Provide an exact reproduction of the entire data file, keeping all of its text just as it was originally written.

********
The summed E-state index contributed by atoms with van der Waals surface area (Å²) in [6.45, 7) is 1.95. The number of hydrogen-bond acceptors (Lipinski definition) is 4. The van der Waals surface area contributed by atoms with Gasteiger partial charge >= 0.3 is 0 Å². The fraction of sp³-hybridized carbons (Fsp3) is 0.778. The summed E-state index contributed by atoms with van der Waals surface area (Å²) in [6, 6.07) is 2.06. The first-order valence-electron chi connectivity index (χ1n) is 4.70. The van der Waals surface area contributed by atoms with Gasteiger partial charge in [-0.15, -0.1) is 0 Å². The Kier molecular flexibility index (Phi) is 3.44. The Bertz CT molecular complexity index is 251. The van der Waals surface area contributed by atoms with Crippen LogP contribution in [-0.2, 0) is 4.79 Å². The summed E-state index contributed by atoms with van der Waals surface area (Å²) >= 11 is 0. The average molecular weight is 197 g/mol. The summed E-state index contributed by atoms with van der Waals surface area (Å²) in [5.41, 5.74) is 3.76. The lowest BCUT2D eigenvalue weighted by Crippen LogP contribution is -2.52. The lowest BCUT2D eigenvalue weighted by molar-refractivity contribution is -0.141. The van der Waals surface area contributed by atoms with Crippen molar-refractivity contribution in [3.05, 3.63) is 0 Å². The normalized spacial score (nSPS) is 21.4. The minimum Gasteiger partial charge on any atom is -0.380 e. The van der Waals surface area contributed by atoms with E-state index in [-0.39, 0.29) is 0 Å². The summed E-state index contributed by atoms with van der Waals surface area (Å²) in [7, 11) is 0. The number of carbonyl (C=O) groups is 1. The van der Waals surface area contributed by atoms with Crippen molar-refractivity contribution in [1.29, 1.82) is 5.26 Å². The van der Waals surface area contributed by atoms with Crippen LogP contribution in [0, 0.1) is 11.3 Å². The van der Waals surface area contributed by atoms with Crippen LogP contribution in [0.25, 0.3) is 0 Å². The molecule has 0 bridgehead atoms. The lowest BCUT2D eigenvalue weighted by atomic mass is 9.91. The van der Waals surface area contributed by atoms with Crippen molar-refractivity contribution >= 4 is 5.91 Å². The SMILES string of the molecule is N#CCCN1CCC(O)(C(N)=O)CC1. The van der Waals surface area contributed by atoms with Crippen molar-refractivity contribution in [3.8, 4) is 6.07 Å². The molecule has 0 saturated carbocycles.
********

The summed E-state index contributed by atoms with van der Waals surface area (Å²) in [6.45, 7) is 1.95. The number of hydrogen-bond acceptors (Lipinski definition) is 4. The van der Waals surface area contributed by atoms with Gasteiger partial charge >= 0.3 is 0 Å². The fraction of sp³-hybridized carbons (Fsp3) is 0.778. The summed E-state index contributed by atoms with van der Waals surface area (Å²) in [6, 6.07) is 2.06. The first-order valence-electron chi connectivity index (χ1n) is 4.70. The van der Waals surface area contributed by atoms with Gasteiger partial charge in [-0.15, -0.1) is 0 Å². The Kier molecular flexibility index (Phi) is 3.44. The Bertz CT molecular complexity index is 251. The van der Waals surface area contributed by atoms with Crippen LogP contribution in [-0.2, 0) is 4.79 Å². The summed E-state index contributed by atoms with van der Waals surface area (Å²) >= 11 is 0. The average molecular weight is 197 g/mol. The summed E-state index contributed by atoms with van der Waals surface area (Å²) in [5.41, 5.74) is 3.76. The lowest BCUT2D eigenvalue weighted by Crippen LogP contribution is -2.52. The lowest BCUT2D eigenvalue weighted by molar-refractivity contribution is -0.141. The van der Waals surface area contributed by atoms with Crippen molar-refractivity contribution in [3.05, 3.63) is 0 Å². The normalized spacial score (nSPS) is 21.4. The minimum Gasteiger partial charge on any atom is -0.380 e. The van der Waals surface area contributed by atoms with E-state index in [-0.39, 0.29) is 0 Å². The summed E-state index contributed by atoms with van der Waals surface area (Å²) in [7, 11) is 0. The number of carbonyl (C=O) groups is 1. The van der Waals surface area contributed by atoms with Crippen molar-refractivity contribution in [1.29, 1.82) is 5.26 Å². The van der Waals surface area contributed by atoms with Crippen LogP contribution in [0, 0.1) is 11.3 Å². The van der Waals surface area contributed by atoms with Crippen LogP contribution in [0.25, 0.3) is 0 Å². The molecule has 0 bridgehead atoms. The lowest BCUT2D eigenvalue weighted by atomic mass is 9.91. The van der Waals surface area contributed by atoms with Crippen molar-refractivity contribution >= 4 is 5.91 Å². The SMILES string of the molecule is N#CCCN1CCC(O)(C(N)=O)CC1. The van der Waals surface area contributed by atoms with Crippen molar-refractivity contribution in [3.8, 4) is 6.07 Å². The molecule has 0 saturated carbocycles.